There is no shortage of holiday dangers around your house this Christmas – here are just a few. But, unless you cat-proof your Christmas tree, you may find yourself re-decorating it regularly throughout the season. In this guide, we’re giving you ten easy steps to implement to keep your lovely tree away from your cat’s paws.
In this article:
- Why Do Cats like to Play on a Christmas Tree?
- 10 Ways to Cat-Proof a Christmas Tree
- Final Thoughts: How to Cat-Proof Your Christmas Tree
Why Do Cats like to Play on a Christmas Tree?
There is just nothing happier than a cat with a new toy. Your tree with all its bat-able ornaments could be, in your kitty’s eyes anyway, the best Christmas gift of all. She will remove the ornaments, bite at the lights, and she will climb to the very top.
There, she will declare herself to be an angel in spite of all the evidence to the contrary. If you’re not interested in re-installing and re-decorating the tree daily, you will need to take some precautions.
10 Ways to Cat-Proof Your Christmas Tree
Here are a few of the best ways we know to preserve your tree and keep your kitty safe over the holidays.
1. Lay Down Aluminum Foil
Any time you have a plant that you don’t want your kitty digging in or climbing upon, put down a sturdy layer of aluminum foil. This fix also applies to Christmas trees. Just wrap the stand and the trunk.
Cats dislike the feel of the foil under their paws and will avoid it. It isn’t 100% sure-proof as some cats skip the trunk entirely, so you’ll need to combine other methods in order to truly cat proof your Christmas tree.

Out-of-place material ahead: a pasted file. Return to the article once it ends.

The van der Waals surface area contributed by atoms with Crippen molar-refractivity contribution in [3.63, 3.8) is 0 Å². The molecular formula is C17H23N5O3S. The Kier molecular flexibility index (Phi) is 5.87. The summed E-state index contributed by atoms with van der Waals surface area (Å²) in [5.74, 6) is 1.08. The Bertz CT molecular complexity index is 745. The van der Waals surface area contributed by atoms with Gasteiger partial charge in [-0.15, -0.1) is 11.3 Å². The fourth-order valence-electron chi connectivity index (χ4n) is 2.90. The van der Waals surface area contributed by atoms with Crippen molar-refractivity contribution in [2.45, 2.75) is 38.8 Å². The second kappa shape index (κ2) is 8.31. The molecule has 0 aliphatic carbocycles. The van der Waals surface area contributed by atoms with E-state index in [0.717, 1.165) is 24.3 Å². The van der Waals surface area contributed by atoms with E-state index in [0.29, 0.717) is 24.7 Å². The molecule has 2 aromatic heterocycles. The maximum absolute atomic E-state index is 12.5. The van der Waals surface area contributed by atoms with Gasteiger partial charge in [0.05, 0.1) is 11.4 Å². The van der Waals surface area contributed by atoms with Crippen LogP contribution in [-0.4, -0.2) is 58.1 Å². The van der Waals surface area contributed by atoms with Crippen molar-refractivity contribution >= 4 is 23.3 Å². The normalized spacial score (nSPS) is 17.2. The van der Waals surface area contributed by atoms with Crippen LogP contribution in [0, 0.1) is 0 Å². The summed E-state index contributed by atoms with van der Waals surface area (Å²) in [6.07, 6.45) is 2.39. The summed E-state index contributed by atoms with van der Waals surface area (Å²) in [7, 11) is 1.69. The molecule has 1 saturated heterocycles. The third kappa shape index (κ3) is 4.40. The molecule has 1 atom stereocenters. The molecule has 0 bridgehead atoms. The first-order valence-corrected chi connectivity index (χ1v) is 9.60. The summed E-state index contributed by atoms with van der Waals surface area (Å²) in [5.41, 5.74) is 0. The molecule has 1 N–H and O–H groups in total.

2. Cat-Proof Dangerous Ornaments
The younger your cat is, the more prudent you will be to avoid glass ornaments of any kind. They WILL be removed from the tree and pressed into service as balls for batting.
Glass ornaments are particularly dangerous for cats because a glass ball sufficiently batted will eventually break. The shards are rarely eaten, but they can and will make for tattered paws and mouths. Use wood, plastic, or yarn ornaments when possible! 🙂
3. Avoid Using Wire Ornament Hangers
Small wire doo-hickeys like the stock ornament hangers also present a big danger for your feline friends. Wires can be swallowed and perforate tender inner parts. This can cause deadly results. Please take the time to affix your tree ornaments with something less sinister. Buy a roll of twine ribbon or cord to tie them on instead.
4. Avoid Using Tinsel
Your cat will be thrilled with those silvery strands of tinsel (1). They quiver in response to the slightest wave of a paw and are second only to live birds in terms of temptation.
Know that when swallowed, those pseudo icicles can create havoc, even death, when they arrive in your kitty’s gut. In order to cat-proof your Christmas tree, you should resist the temptation to hang this stuff on your tree if your cat is a curious chewer.
5. Cat-Proof Christmas Lights with Electrical Tape
Electric lights – especially the blinking ones – are just as difficult to resist for cats as tinsel and even more dangerous.
Use heavy-duty tape to secure the electrical plug to the wall so that Kitty won’t use the chord to pull the tree down.
Also, secure any loose-hanging lights. You can tape them to the floor, or wrap them closer to the Christmas tree branches. Doing so will help cat-proof your Christmas tree.